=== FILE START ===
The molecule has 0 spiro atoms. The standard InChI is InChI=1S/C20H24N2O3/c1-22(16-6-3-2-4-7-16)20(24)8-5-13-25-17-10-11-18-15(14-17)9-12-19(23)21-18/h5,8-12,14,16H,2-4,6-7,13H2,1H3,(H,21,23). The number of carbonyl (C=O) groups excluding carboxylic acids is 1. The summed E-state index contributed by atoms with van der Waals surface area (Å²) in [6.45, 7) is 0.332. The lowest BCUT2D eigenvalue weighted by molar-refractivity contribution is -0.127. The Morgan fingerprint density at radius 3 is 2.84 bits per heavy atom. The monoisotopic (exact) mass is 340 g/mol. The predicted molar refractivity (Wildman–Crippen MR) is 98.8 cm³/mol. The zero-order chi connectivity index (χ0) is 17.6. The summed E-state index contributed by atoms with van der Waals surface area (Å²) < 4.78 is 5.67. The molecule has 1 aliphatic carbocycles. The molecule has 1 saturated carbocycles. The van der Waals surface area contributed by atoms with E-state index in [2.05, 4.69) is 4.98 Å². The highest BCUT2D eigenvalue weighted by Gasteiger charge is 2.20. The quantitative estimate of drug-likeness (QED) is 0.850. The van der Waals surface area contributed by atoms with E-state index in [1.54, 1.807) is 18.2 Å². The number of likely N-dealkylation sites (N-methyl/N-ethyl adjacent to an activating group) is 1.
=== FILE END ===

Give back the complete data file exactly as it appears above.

The molecule has 0 spiro atoms. The standard InChI is InChI=1S/C20H24N2O3/c1-22(16-6-3-2-4-7-16)20(24)8-5-13-25-17-10-11-18-15(14-17)9-12-19(23)21-18/h5,8-12,14,16H,2-4,6-7,13H2,1H3,(H,21,23). The number of carbonyl (C=O) groups excluding carboxylic acids is 1. The summed E-state index contributed by atoms with van der Waals surface area (Å²) in [6.45, 7) is 0.332. The lowest BCUT2D eigenvalue weighted by molar-refractivity contribution is -0.127. The Morgan fingerprint density at radius 3 is 2.84 bits per heavy atom. The monoisotopic (exact) mass is 340 g/mol. The predicted molar refractivity (Wildman–Crippen MR) is 98.8 cm³/mol. The zero-order chi connectivity index (χ0) is 17.6. The summed E-state index contributed by atoms with van der Waals surface area (Å²) < 4.78 is 5.67. The molecule has 1 aliphatic carbocycles. The molecule has 1 saturated carbocycles. The van der Waals surface area contributed by atoms with E-state index in [2.05, 4.69) is 4.98 Å². The highest BCUT2D eigenvalue weighted by Gasteiger charge is 2.20. The quantitative estimate of drug-likeness (QED) is 0.850. The van der Waals surface area contributed by atoms with E-state index in [1.54, 1.807) is 18.2 Å². The number of likely N-dealkylation sites (N-methyl/N-ethyl adjacent to an activating group) is 1.